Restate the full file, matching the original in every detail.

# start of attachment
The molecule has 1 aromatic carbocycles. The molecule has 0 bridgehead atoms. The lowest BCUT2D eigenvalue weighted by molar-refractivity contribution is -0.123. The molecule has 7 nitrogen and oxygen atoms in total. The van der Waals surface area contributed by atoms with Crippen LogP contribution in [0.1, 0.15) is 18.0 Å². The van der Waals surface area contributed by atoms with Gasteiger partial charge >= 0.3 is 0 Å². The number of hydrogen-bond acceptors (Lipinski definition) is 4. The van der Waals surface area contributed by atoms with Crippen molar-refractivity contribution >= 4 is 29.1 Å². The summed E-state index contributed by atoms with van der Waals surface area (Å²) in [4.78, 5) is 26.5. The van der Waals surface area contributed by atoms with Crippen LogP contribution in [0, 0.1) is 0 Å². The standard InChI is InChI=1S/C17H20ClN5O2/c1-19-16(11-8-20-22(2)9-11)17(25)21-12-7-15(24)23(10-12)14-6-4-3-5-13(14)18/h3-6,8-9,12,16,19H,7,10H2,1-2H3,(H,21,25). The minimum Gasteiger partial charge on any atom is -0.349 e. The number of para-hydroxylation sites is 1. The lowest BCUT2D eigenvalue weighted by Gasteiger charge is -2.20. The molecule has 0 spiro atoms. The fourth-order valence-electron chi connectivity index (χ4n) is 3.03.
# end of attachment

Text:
The molecule has 1 aromatic carbocycles. The molecule has 0 bridgehead atoms. The lowest BCUT2D eigenvalue weighted by molar-refractivity contribution is -0.123. The molecule has 7 nitrogen and oxygen atoms in total. The van der Waals surface area contributed by atoms with Crippen LogP contribution in [0.1, 0.15) is 18.0 Å². The van der Waals surface area contributed by atoms with Gasteiger partial charge >= 0.3 is 0 Å². The number of hydrogen-bond acceptors (Lipinski definition) is 4. The van der Waals surface area contributed by atoms with Crippen molar-refractivity contribution >= 4 is 29.1 Å². The summed E-state index contributed by atoms with van der Waals surface area (Å²) in [4.78, 5) is 26.5. The van der Waals surface area contributed by atoms with Crippen LogP contribution in [0, 0.1) is 0 Å². The standard InChI is InChI=1S/C17H20ClN5O2/c1-19-16(11-8-20-22(2)9-11)17(25)21-12-7-15(24)23(10-12)14-6-4-3-5-13(14)18/h3-6,8-9,12,16,19H,7,10H2,1-2H3,(H,21,25). The minimum Gasteiger partial charge on any atom is -0.349 e. The number of para-hydroxylation sites is 1. The lowest BCUT2D eigenvalue weighted by Gasteiger charge is -2.20. The molecule has 0 spiro atoms. The fourth-order valence-electron chi connectivity index (χ4n) is 3.03.